Finally this February, LCFU began offering checking accounts. While there was no stampede at the door to open accounts – only 26 were opened that day and one loan was made – by the end of two weeks, the count stood at 250 checking accounts and growing. Today LCFU counts more than 518 checking account customers.
“Having access to a credit union, Like Lakota Federal Credit Union, is really important because it helps build inter-generational wealth,” Jered McEntaffer, regional economist with the Knowledge Network, told KOTA-TV. “It helps long term planning. It helps long term development that can lad to successes 50 years down the road, a hundred years down the road that can’t necessarily be imagined today.”
Creating a Credit Union: A Deliberate Choice
The choice of a credit union rather than a traditional bank was deliberate on the part of the steering committee and critical to understanding why credit unions might be a more feasible choice over traditional banks for rural tribal communities. While banks are for-profit entities driven by their need to satisfy their investors’ – rather than their customers’ – expectations and their return on investment, credit unions are, in large part, directly capitalized by their members who are, in effect, shareholders. Translated, that means that every time a member makes a deposit, s/he is actually buying shares in the credit union. In other words, the members are part owners of the bank, and like investors in traditional banks, elect the board of directors and vote on all major decisions for the credit union.
So an entire level of administration is essentially cut out from the traditional banking structure, leaving, in theory, a larger margin of profit that is directly distributed to the credit union members. Lending rates are, consequently, usually lower as are fees, and all profits are distributed to the members directly. This contrasts distinctly with banks who pay out the majority of their profits to their investors, and offer a small percentage as a premium to customers who have savings accounts with the bank. Lending rates are established by the investors with the customers having little say. Both banks and credit unions offer the same products, though, and both are federally-insured. The community’s defining mood to the credit union and its ability for its members to directly control it and directly profit from its success are huge incentives for small communities looking for financial institutions to locate within their region.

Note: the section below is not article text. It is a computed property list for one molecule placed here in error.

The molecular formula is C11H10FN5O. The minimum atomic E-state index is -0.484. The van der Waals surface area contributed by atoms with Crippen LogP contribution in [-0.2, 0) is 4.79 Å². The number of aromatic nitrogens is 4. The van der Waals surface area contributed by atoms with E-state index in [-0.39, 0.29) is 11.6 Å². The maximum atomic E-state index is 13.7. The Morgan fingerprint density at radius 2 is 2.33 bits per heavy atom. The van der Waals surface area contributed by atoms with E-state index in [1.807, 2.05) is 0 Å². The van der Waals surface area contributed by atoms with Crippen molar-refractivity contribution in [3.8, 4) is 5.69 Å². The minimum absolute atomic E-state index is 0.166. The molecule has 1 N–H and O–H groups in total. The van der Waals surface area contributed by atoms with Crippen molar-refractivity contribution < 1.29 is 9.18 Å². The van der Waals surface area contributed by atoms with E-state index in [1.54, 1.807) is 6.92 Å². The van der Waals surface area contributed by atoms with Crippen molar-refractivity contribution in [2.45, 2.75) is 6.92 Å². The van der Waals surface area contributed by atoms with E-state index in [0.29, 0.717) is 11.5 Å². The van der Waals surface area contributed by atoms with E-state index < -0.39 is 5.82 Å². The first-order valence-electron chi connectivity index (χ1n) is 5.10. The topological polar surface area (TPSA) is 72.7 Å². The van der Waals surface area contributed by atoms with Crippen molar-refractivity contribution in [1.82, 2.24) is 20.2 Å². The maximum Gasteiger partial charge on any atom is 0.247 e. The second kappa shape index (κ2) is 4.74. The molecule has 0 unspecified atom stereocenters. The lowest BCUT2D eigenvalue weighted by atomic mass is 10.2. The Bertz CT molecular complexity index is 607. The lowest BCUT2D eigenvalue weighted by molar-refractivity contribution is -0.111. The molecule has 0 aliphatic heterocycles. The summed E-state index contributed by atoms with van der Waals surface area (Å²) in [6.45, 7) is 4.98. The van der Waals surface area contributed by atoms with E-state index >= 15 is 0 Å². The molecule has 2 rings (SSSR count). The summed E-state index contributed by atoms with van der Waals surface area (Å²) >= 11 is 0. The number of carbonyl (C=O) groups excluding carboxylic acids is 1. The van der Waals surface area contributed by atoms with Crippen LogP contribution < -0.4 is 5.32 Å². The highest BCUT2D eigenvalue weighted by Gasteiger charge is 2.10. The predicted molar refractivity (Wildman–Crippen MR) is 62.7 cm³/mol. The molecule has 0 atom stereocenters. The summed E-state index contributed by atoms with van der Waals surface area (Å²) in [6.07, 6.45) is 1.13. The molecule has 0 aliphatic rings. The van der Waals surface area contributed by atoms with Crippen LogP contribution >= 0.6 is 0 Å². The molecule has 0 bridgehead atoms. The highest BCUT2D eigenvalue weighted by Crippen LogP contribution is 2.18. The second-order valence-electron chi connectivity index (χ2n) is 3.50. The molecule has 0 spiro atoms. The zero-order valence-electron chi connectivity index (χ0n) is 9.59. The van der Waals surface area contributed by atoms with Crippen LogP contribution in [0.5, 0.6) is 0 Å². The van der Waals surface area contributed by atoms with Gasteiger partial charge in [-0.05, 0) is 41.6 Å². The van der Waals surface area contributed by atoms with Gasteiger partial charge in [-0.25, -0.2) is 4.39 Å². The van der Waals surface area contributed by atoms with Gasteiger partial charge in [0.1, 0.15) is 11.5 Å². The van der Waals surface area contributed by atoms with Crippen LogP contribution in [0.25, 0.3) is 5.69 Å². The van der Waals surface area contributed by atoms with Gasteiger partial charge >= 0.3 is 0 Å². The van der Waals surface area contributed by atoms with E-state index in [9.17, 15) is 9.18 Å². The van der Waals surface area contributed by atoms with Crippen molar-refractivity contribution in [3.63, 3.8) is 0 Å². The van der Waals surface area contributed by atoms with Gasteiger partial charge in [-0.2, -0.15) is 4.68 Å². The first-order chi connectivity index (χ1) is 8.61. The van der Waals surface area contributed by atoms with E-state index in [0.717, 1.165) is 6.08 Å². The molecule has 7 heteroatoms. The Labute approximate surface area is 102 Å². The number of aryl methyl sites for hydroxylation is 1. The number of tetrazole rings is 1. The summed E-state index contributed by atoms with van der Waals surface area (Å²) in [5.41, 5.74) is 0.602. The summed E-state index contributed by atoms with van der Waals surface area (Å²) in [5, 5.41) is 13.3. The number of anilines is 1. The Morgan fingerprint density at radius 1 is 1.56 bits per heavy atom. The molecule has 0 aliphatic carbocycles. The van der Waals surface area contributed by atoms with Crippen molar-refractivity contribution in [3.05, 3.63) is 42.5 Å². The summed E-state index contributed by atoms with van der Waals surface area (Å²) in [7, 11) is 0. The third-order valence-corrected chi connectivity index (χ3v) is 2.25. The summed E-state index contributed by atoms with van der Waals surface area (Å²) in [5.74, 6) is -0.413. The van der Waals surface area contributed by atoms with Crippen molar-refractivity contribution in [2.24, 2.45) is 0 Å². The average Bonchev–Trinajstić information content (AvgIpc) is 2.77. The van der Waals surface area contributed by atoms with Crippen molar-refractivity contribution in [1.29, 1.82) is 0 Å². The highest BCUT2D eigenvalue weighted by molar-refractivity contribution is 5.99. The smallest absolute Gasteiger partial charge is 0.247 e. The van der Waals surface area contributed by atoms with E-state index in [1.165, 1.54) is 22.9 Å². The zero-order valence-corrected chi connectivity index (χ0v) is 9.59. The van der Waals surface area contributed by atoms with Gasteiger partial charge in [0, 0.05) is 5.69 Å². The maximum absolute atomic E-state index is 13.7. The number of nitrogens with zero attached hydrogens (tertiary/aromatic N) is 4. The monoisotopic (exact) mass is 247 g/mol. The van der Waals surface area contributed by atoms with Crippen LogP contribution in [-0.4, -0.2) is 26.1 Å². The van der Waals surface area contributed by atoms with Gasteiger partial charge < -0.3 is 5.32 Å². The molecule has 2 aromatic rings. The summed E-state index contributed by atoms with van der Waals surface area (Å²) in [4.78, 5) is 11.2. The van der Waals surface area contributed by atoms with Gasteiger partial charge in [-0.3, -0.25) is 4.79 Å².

LFCU has added one additional perk for its members – Rolling Rez – a mobile unit that makes regular stops across the Reservation on a set schedule and which provides all of the services available at the credit union in Kyle, South Dakota. Given the size of the reservation, this is a pragmatic and much needed mechanism for providing services to the Lakota people and connecting with them at the same time.
Educating young Lakota on economics and finances is critical to the growth of the credit union. Oglala leadership holds out confidence that this can be done, with LFCU leading the way.